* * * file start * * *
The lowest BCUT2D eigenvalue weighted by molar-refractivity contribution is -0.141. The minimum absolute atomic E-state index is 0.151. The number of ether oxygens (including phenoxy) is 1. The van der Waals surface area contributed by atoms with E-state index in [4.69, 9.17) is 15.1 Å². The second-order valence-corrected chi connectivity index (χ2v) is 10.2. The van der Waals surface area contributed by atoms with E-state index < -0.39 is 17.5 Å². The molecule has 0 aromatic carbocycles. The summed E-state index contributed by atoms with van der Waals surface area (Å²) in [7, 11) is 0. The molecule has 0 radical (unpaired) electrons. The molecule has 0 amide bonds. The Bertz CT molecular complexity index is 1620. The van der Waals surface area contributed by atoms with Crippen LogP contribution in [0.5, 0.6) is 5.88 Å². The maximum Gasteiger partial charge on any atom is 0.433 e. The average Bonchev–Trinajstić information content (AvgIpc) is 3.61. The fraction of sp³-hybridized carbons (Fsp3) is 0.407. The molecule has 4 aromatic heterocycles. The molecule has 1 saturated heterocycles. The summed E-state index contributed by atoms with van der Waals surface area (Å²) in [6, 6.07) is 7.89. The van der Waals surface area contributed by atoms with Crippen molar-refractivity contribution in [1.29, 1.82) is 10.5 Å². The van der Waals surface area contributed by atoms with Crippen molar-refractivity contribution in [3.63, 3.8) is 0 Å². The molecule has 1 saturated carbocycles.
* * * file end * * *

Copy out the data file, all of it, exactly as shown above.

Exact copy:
The lowest BCUT2D eigenvalue weighted by molar-refractivity contribution is -0.141. The minimum absolute atomic E-state index is 0.151. The number of ether oxygens (including phenoxy) is 1. The van der Waals surface area contributed by atoms with E-state index in [4.69, 9.17) is 15.1 Å². The second-order valence-corrected chi connectivity index (χ2v) is 10.2. The van der Waals surface area contributed by atoms with E-state index < -0.39 is 17.5 Å². The molecule has 0 aromatic carbocycles. The summed E-state index contributed by atoms with van der Waals surface area (Å²) in [7, 11) is 0. The molecule has 0 radical (unpaired) electrons. The molecule has 0 amide bonds. The Bertz CT molecular complexity index is 1620. The van der Waals surface area contributed by atoms with Crippen LogP contribution in [0.5, 0.6) is 5.88 Å². The maximum Gasteiger partial charge on any atom is 0.433 e. The average Bonchev–Trinajstić information content (AvgIpc) is 3.61. The fraction of sp³-hybridized carbons (Fsp3) is 0.407. The molecule has 4 aromatic heterocycles. The molecule has 1 saturated heterocycles. The summed E-state index contributed by atoms with van der Waals surface area (Å²) in [6, 6.07) is 7.89. The van der Waals surface area contributed by atoms with Crippen molar-refractivity contribution in [1.29, 1.82) is 10.5 Å². The van der Waals surface area contributed by atoms with Crippen molar-refractivity contribution in [3.63, 3.8) is 0 Å². The molecule has 1 saturated carbocycles.